Yesterday, I attended the STC Technical Editing SIG sponsored Webinar titled “When is Video the Answer (and When Isn’t It)?” given by Ken Circeo, a senior video producer at Microsoft.
Here are my notes, which my team found rather useful, so I thought I’d share them all with you, my faithful blog readers. I present them as my general takeaways and my golden nuggets, of which I only had one golden nugget.
- Video is not always the answer.
- Video appeals to multiple learning styles (see, hear, & do)
- Video almost always scores higher than text; it delights them more… but only if it answers their question
- Video has come to be expected; much higher demand for it as it becomes more ubiquitous (thanks, YouTube!)
- More low quality video out there, because anyone can shoot and upload video; must distinguish ourselves by producing high-quality video
- Ask this one question: what problem are you trying to solve? it is the only question that matters; audience does not matter!
- Developers want a different kind of video than administrators do, and that managers do, etc. (see, audience does matter!)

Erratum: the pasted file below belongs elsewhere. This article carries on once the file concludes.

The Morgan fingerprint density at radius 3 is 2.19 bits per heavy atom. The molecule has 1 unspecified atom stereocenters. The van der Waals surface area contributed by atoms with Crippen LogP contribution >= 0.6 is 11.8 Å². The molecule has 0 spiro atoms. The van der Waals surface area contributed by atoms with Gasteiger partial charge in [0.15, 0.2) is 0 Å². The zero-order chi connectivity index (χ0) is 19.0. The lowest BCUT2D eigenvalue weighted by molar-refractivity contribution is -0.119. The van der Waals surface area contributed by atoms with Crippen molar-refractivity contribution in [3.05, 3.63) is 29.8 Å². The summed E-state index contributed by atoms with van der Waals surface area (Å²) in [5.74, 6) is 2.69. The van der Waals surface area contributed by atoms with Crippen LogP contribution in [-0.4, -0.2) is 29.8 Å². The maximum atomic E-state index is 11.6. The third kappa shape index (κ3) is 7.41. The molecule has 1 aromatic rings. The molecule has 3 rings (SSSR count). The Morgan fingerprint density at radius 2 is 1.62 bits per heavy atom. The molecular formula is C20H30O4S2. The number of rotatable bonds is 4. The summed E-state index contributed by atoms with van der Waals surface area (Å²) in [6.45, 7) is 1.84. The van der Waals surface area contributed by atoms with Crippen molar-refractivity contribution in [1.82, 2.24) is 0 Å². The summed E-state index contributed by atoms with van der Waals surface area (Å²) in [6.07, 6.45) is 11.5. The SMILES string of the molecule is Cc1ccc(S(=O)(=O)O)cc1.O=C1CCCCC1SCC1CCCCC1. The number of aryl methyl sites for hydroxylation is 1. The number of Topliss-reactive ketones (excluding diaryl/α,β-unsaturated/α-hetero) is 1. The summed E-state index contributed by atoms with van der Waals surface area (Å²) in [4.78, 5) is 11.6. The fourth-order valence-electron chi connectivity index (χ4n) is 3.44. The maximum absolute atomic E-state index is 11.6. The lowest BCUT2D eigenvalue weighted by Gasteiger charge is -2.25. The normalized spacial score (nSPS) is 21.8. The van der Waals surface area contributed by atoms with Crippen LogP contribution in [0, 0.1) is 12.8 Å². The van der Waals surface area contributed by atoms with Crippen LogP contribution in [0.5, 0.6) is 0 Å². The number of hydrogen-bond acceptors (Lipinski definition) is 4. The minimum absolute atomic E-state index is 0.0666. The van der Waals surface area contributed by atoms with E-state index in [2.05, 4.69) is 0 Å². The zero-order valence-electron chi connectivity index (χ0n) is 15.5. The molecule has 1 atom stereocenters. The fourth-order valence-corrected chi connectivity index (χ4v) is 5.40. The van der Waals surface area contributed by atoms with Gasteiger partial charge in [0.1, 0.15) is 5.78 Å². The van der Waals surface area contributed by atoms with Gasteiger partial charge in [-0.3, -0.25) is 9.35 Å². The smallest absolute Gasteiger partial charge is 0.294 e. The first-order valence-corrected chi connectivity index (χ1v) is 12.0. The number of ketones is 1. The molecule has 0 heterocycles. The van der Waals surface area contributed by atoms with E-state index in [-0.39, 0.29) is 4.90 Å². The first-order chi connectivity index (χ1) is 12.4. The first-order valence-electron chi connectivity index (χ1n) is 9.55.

- The context matters, too; where you embed it or include it (such as in an installation process, as an animation of where to find a feature)
- When should you NOT use video? when procedures are short & simple, or when procedures are long & complex; Goldilocks anyone?
- Level of detail is important
- Shorter the better; ideal time? 2 mins, 48 secs (he said that time as a joke, before he said: “as short as possible”)
- Never “force” a video; no video for video sake
- Skip the background music; most users don’t notice it
- Try to solve the problem with other ways first (redesign the UI, write a procedure, etc), and only after other avenues explored do they create a video
- Deliver video alongside of other docs; video doesn’t replace other docs, but supplements it
- Uses .mp4 format, standardizes on it for its reduced file size
- Spend the most time on the script, and get that right before you start on the actual animations, graphics, and video production.
His final concluding slide provided the golden nugget of the 1-hour session.
Here are the 5 types of videos that he’s found most useful:
- First run — the hook — like our author intro videos?
- Getting started — introduce —
- What’s new — reveal
- Overview — simplify something complex, simplify complex concepts
- How to — show or demonstrate how to do something